On January 6 we witnessed a violent coup attempt in our Capitol fueled by the Big Lie. Our country continues to face a slow-moving coup in the form of voter suppression. I’ve seen first hand in my home state of Arizona voter suppression laws targeting people of color and a state senate that would rather waste taxpayer money on a sham audit instead of upholding our most sacred democratic right, the right to vote.The Freedom to Vote/John Lewis Voting Rights Act is critical to protecting the vote in my state and states across the country where restrictive laws are being put into place to strip people of the right to vote. Arizona will stand strong together this weekend. Thousands will gather this Saturday in Phoenix for democracy and voting rights. Passing this bill today answers their call by guaranteeing access to democracy to every Arizonan.
Today, the House showed where it stands. We won’t shrink from protecting our democracy and the voting rights of all Americans. It’s past time for the U.S Senate, and Senator Sinema to do the same.

Thank you, Gallego. That kind of honesty and clarity is what Arizona—not to mention the nation—needs from its elected officials.

Article reprinted with permission from Daily Kos

Warning Against Autocracy, Biden Urges Senate To Drop Filibuster, Pass Voting Rights

This article was produced by Voting Booth, a project of the Independent Media Institute.

President Joe Biden implored the Senate to reject the filibuster rule and pass landmark voting rights legislation on Tuesday, saying that recent efforts by pro-Trump Republicans to suppress voters and subvert the popular vote were out of step with American history.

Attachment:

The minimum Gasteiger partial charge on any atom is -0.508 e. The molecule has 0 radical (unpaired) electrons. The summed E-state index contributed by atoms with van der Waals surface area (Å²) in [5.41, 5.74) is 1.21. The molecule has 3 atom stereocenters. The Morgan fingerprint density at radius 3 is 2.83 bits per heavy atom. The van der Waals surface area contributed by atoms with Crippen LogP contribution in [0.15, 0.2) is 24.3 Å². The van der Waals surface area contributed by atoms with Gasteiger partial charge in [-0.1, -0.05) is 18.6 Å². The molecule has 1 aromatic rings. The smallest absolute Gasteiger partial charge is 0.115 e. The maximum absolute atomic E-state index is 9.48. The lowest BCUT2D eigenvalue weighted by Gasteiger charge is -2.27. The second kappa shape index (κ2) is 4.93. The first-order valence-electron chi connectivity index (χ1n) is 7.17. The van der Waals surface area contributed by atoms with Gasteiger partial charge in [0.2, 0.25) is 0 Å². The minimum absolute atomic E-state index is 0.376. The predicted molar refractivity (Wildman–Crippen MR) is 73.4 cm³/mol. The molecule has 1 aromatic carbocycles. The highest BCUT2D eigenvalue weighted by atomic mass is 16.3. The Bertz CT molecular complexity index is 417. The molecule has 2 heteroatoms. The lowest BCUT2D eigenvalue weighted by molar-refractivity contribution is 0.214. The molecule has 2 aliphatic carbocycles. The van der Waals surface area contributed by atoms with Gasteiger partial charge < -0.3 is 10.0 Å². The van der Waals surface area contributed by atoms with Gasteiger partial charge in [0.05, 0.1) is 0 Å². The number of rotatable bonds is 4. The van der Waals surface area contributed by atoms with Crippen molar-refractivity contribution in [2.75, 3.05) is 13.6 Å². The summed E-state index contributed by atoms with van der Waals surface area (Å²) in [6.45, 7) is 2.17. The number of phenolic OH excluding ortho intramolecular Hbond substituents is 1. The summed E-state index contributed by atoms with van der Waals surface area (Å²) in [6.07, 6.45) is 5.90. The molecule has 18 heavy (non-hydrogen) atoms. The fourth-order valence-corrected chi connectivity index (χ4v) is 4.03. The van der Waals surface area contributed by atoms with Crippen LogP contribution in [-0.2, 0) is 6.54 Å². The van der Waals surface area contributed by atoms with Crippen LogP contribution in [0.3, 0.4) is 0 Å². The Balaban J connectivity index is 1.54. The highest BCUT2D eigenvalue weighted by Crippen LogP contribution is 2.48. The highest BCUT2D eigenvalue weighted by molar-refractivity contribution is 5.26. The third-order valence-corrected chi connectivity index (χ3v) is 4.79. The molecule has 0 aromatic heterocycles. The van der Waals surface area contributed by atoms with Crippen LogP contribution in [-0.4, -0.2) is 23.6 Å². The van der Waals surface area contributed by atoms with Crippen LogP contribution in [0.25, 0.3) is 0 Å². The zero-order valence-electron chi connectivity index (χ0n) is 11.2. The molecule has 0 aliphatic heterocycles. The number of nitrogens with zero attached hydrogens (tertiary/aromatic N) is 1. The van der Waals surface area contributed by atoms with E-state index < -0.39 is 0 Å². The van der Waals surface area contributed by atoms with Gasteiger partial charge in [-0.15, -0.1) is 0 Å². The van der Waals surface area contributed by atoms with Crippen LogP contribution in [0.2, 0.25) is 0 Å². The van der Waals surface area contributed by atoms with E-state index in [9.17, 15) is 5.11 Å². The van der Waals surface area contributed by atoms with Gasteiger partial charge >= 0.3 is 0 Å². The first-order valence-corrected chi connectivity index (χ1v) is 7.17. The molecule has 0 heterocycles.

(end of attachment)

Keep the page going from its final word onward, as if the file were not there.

“The next few days, when these bills come to a vote, will make a turning point in this nation’s history,” Biden said, speaking at Atlanta University Center in Georgia. “The issue is will we choose democracy over autocracy? Light over shadow? Justice over injustice? I know where I stand… The question is where will the institution of the United States Senate stand?”

“There’s one thing every senator, every American should remember,” Biden continued. “History has never been kind to those who sided with voter suppression over voters’ rights… It will be less kind to those who side with election subversion. So I ask every elected official in America, how do you want to be remembered? The consequential moments in history present a choice.”

Biden’s Tuesday speech was his most forceful yet in support of passing sweeping new federal legislation that would fortify the right to vote after a decade where Republican-majority state legislatures and the U.S. Supreme Court’s Republican-appointed majority have acted in their respective spheres to roll back voting options and federal authority to defend voting.

There are two bills before the Senate. The Freedom to Vote Act, would, among its provisions, blunt state-led efforts to restrict mail-in or absentee voting—a widespread response to 2020’s most popular way that Democrats voted, make Election Day a holiday, and block redistricting that dilutes minority representation. The John Lewis Voting Rights Advancement Act would restore the Justice Department’s authority under the Voting Rights Act to overrule new laws or procedures that limit participation in jurisdictions with histories of electoral discrimination. The U.S. Supreme Court eviscerated the Justice Department’s enforcement powers in 2013.

The bills have repeatedly passed the House but have run into roadblocks in the Senate, where the Republicans have not even allowed debate to begin. Biden said that intransigence, as well as the filibuster rule, which requires 60 votes for a debate to proceed, have degraded the body’s character and held voting rights hostage to a power-hungry minority.